BACKGROUND: After reports of increasing emergency department (ED) visits for unsupervised pediatric medication exposures in the 2000s, renewed efforts to improve safety packaging and education were initiated. National data on current trends can help further target interventions.
METHODS: We used nationally representative data from the National Electronic Injury Surveillance System–Cooperative Adverse Drug Event Surveillance project (2004–2013) to assess trends in ED visits for unsupervised medication exposures in children aged <6 years. For 2010 through 2013, the dosage form and prescription status of implicated medications were identified.
RESULTS: Based on 13 268 cases, there were an estimated 640 161 ED visits (95% confidence interval: 512 885 to 767 436) for unsupervised medication exposures from 2004 through 2013. From 2004 through 2010, ED visits for unsupervised exposures increased by an average of 5.7% annually, peaking at 75 842. After 2010, this trend reversed, and visits decreased by an average of 6.7% annually to 59 092 in 2013. From 2010 through 2013, 91.0% of unsupervised exposure visits involved 1 medication, most commonly an oral prescription solid (45.9%), oral over-the-counter (OTC) solid (22.3%), or oral OTC liquid (12.4%). More than 260 different prescription solids were implicated; opioids (13.8%) and benzodiazepines (12.7%) were the most common classes. Four medications were implicated in 91.2% of OTC liquid exposure visits: acetaminophen (32.9%), cough and cold remedies (27.5%), ibuprofen (15.7%), and diphenhydramine (15.6%).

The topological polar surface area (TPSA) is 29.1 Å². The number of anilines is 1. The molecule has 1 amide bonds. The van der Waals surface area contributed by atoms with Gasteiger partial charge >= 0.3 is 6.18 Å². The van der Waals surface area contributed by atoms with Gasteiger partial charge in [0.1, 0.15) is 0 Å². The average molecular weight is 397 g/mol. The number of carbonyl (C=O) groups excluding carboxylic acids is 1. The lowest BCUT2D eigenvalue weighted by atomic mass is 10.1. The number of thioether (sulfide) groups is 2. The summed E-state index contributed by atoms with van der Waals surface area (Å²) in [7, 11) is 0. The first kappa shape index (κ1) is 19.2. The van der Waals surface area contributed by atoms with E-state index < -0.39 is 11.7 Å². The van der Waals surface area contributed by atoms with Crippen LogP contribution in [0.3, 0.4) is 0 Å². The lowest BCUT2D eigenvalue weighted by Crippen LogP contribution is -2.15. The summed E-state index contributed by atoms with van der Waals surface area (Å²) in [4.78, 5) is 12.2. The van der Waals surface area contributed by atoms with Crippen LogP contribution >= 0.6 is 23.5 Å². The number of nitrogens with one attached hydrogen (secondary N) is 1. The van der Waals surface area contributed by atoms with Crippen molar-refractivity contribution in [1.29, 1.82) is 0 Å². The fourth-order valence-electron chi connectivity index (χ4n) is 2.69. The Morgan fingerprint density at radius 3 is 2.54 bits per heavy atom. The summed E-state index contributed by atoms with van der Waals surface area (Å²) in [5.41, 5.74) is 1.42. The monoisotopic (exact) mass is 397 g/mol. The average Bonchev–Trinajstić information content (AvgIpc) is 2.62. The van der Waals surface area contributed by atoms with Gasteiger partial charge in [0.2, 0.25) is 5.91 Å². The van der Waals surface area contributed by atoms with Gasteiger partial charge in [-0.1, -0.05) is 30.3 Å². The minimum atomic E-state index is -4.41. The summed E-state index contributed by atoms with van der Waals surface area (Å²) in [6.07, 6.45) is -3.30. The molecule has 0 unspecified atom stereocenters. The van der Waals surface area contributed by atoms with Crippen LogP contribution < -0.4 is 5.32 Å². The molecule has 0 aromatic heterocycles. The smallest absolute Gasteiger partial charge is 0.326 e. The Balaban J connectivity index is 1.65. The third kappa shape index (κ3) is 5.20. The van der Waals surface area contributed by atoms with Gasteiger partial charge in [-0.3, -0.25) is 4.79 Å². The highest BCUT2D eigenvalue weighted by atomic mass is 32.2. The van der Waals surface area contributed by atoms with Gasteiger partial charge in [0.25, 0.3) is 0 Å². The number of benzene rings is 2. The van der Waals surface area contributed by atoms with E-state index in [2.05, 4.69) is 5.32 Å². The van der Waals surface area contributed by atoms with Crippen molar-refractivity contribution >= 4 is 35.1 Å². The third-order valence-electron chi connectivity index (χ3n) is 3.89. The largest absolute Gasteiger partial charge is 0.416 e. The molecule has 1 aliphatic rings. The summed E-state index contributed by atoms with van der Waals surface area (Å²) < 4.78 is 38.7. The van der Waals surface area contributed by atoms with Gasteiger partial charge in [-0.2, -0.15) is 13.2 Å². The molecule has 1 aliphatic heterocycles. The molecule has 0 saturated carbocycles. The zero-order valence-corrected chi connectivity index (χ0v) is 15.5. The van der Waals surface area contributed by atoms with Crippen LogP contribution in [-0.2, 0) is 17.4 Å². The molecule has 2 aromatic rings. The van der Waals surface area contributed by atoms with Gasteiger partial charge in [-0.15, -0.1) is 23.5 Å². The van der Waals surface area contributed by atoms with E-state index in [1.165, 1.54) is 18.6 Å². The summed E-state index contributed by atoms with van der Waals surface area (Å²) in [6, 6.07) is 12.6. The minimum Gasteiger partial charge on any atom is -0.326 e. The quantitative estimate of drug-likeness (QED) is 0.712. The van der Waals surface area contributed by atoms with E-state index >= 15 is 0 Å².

CONCLUSIONS: Targeting prevention efforts based on harm frequency and intervention feasibility can lead to continued reductions in ED visits for pediatric medication exposures.
- Accepted July 27, 2015.
- Copyright © 2015 by the American Academy of Pediatrics